Tuesday, June 3, 2008

Sex and the City

(It's okay, you can keep reading... no spoiler in my entry!)

It is no secret that I'm a fan of Sex and the City, the series on HBO. But the movie? I felt ambivalent. Not because the series can't tranform into a great movie... it just didn't seem like something I need to watch at the theaters.

Then I get this email from Melissa Silverstein (press me for her blog) in one of her "Women & Hollywood Weekly Updates". She entitles her critique of the Sex and the City movie as "A Women's Cultural Movement". It's her analysis that motivated me to see the movie this past weekend.

Melissa writes:

Whatever your thoughts are on the actual content of Sex and the City, as a follower of movies about women I can't help but acknowledge that this is a cultural watershed moment for women's films for a couple of reasons.
  1. Everyone (who talks about movies) has spent the last couple of weeks talking about a film that stars and celebrates women and women's friendships. Indiana Jones is so yesterday's news one week after being released after an almost 20 YEAR WAIT!
  2. Everyone (who talks about movies) is scratching their heads trying to figure out how much money an R rated movie targeted at adult women can make. Imagine women preoccupying the minds of Hollywood's men.
The male misogynists in the film blogosphere have outed themselves in a big way with their extreme nastiness about the film with one actually calling the film a Taliban recruitment film. This film has sold out more shows in advance (almost 400) than any other film EVER. Harry Medved of Fandango has been watching these screenings sellout all week and told me: "It's unusual for a female driven movie to inspire so much fan anticipation. You would usually associate sold out shows with a comic book movie or a sequel to a summer tentpole." Clearly there is an audience for adult female driven pictures and we are hoping that Hollywood will make more of them. We haven't seen anything like this before.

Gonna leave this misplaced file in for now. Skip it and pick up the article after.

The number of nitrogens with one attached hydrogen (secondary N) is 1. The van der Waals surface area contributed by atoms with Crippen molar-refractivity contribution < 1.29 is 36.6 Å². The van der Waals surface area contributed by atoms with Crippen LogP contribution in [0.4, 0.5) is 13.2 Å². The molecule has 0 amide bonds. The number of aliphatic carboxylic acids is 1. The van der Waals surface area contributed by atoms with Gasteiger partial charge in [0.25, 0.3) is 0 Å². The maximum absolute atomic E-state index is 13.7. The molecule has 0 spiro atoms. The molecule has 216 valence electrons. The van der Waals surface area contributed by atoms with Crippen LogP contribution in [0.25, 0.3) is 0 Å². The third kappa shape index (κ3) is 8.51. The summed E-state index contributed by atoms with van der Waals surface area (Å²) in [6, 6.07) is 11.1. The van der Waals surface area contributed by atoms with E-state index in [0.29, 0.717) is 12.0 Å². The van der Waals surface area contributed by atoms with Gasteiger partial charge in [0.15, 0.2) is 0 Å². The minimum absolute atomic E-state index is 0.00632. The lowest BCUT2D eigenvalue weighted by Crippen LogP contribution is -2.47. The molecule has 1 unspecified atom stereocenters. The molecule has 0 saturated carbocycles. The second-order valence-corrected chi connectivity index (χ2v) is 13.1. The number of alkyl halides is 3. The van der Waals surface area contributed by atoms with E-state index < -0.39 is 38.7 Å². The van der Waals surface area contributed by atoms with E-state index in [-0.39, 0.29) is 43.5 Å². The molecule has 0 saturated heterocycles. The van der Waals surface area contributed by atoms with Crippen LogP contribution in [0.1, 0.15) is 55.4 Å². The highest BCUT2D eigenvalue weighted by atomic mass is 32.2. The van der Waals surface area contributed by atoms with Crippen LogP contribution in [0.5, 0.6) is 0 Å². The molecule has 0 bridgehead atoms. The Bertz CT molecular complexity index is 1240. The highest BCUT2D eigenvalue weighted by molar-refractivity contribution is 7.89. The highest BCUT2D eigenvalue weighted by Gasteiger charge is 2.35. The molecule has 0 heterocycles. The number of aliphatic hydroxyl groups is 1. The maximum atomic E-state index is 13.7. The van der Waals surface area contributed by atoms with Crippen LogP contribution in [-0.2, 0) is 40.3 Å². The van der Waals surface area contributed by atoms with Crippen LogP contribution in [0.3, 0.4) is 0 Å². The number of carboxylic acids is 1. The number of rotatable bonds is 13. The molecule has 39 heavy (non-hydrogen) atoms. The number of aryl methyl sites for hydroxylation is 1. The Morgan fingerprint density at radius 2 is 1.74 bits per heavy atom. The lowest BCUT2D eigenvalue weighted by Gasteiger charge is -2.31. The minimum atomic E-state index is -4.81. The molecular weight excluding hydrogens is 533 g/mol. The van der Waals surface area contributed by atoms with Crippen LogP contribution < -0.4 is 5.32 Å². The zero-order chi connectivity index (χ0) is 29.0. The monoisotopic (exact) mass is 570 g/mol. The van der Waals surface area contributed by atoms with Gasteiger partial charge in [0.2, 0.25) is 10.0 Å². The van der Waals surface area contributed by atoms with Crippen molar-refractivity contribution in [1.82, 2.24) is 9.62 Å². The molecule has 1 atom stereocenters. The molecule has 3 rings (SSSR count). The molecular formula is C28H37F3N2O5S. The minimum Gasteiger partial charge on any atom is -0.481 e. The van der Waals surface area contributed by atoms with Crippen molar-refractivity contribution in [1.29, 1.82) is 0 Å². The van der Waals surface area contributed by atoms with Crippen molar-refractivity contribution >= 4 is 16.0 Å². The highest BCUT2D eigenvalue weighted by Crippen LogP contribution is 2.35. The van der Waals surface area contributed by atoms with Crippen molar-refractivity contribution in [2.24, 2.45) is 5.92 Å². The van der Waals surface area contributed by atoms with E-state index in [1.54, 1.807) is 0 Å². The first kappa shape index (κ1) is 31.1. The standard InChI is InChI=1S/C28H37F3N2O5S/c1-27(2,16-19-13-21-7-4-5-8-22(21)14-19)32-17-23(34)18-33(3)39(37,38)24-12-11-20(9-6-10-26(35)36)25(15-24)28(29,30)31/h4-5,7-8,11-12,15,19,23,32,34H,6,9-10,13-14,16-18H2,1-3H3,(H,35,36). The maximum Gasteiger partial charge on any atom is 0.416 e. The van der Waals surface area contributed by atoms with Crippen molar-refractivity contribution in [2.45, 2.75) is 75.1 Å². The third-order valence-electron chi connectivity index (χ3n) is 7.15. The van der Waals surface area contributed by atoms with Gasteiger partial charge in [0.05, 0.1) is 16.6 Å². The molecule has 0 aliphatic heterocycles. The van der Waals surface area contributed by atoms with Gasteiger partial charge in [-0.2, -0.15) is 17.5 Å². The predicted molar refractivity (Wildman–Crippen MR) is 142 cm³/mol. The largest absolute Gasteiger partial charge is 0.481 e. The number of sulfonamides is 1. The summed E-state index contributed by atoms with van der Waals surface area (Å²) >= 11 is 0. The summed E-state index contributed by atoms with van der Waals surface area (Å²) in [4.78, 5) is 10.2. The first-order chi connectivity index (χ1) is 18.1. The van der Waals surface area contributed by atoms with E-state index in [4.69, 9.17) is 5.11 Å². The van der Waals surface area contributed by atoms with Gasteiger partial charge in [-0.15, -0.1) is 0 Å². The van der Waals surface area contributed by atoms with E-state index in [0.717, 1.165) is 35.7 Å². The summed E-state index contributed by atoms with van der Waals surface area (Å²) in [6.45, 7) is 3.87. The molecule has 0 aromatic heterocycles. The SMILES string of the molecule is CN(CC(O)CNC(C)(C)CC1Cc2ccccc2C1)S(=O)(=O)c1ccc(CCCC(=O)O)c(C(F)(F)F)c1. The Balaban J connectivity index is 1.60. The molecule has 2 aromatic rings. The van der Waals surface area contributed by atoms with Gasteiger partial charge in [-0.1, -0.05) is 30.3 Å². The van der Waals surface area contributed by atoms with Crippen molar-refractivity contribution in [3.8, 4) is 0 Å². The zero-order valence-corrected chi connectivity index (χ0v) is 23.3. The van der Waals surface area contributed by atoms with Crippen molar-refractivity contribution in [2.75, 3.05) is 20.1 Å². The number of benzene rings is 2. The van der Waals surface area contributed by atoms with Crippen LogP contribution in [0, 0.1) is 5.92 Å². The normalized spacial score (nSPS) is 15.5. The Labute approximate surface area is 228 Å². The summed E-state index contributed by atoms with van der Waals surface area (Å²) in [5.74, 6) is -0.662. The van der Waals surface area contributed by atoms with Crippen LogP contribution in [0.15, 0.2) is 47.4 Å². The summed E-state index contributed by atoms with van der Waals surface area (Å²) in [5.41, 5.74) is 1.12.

Hell fucken yeah bro.

Melissa continues:

...underneath all the superficiality, the issues the film addresses especially about how women still need to be married to feel safe and the many difficulties in sustaining different kinds of relationships are right on the money. The film goes far to show that you can be glamorous and sexual at at 50 - one of my favorite moments was Samantha's 50th birthday dinner. I'm not going to pretend that the film is for everyone and it's not an overtly feminist film. But I can't help but think that the girl power this film is engendering will go a lot further than a feminist film that doesn't get seen by the masses.

After watching the film, I must say, I liked it. To me, it felt like watching four episodes back-to-back, which is really what I enjoy doing anyway when I watch the shows on dvd. And even though the storyline was inevitably predictable, the movie still makes you work hard for that happy ending. Just like how love is in real life.

Wow. Did I just say that? FUUCK. See, this is what happens to me when I watch chick flicks.

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